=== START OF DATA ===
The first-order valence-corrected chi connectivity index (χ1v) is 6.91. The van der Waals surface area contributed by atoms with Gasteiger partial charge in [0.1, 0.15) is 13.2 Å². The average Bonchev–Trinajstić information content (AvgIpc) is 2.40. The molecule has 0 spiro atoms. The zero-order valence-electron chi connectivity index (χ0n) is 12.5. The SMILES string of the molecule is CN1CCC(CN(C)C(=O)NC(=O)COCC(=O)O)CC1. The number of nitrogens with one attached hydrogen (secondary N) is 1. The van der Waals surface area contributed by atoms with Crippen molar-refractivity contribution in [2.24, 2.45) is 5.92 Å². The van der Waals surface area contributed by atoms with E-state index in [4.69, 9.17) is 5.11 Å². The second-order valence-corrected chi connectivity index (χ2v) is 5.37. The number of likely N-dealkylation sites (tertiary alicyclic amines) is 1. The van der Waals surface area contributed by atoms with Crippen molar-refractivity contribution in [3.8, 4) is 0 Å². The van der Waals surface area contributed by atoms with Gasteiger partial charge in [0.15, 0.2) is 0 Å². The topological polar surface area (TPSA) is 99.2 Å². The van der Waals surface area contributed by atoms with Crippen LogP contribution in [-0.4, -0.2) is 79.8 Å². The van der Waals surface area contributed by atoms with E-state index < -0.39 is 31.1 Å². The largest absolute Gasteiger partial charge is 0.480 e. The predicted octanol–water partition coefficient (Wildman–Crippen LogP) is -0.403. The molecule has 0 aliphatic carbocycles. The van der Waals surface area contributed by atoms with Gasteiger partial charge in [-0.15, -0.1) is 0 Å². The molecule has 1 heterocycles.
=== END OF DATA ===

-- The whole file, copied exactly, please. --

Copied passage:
The first-order valence-corrected chi connectivity index (χ1v) is 6.91. The van der Waals surface area contributed by atoms with Gasteiger partial charge in [0.1, 0.15) is 13.2 Å². The average Bonchev–Trinajstić information content (AvgIpc) is 2.40. The molecule has 0 spiro atoms. The zero-order valence-electron chi connectivity index (χ0n) is 12.5. The SMILES string of the molecule is CN1CCC(CN(C)C(=O)NC(=O)COCC(=O)O)CC1. The number of nitrogens with one attached hydrogen (secondary N) is 1. The van der Waals surface area contributed by atoms with Crippen molar-refractivity contribution in [2.24, 2.45) is 5.92 Å². The van der Waals surface area contributed by atoms with E-state index in [4.69, 9.17) is 5.11 Å². The second-order valence-corrected chi connectivity index (χ2v) is 5.37. The number of likely N-dealkylation sites (tertiary alicyclic amines) is 1. The van der Waals surface area contributed by atoms with Crippen molar-refractivity contribution in [3.8, 4) is 0 Å². The van der Waals surface area contributed by atoms with Gasteiger partial charge in [0.15, 0.2) is 0 Å². The topological polar surface area (TPSA) is 99.2 Å². The van der Waals surface area contributed by atoms with Crippen LogP contribution in [-0.4, -0.2) is 79.8 Å². The van der Waals surface area contributed by atoms with E-state index < -0.39 is 31.1 Å². The largest absolute Gasteiger partial charge is 0.480 e. The predicted octanol–water partition coefficient (Wildman–Crippen LogP) is -0.403. The molecule has 0 aliphatic carbocycles. The van der Waals surface area contributed by atoms with Gasteiger partial charge in [-0.15, -0.1) is 0 Å². The molecule has 1 heterocycles.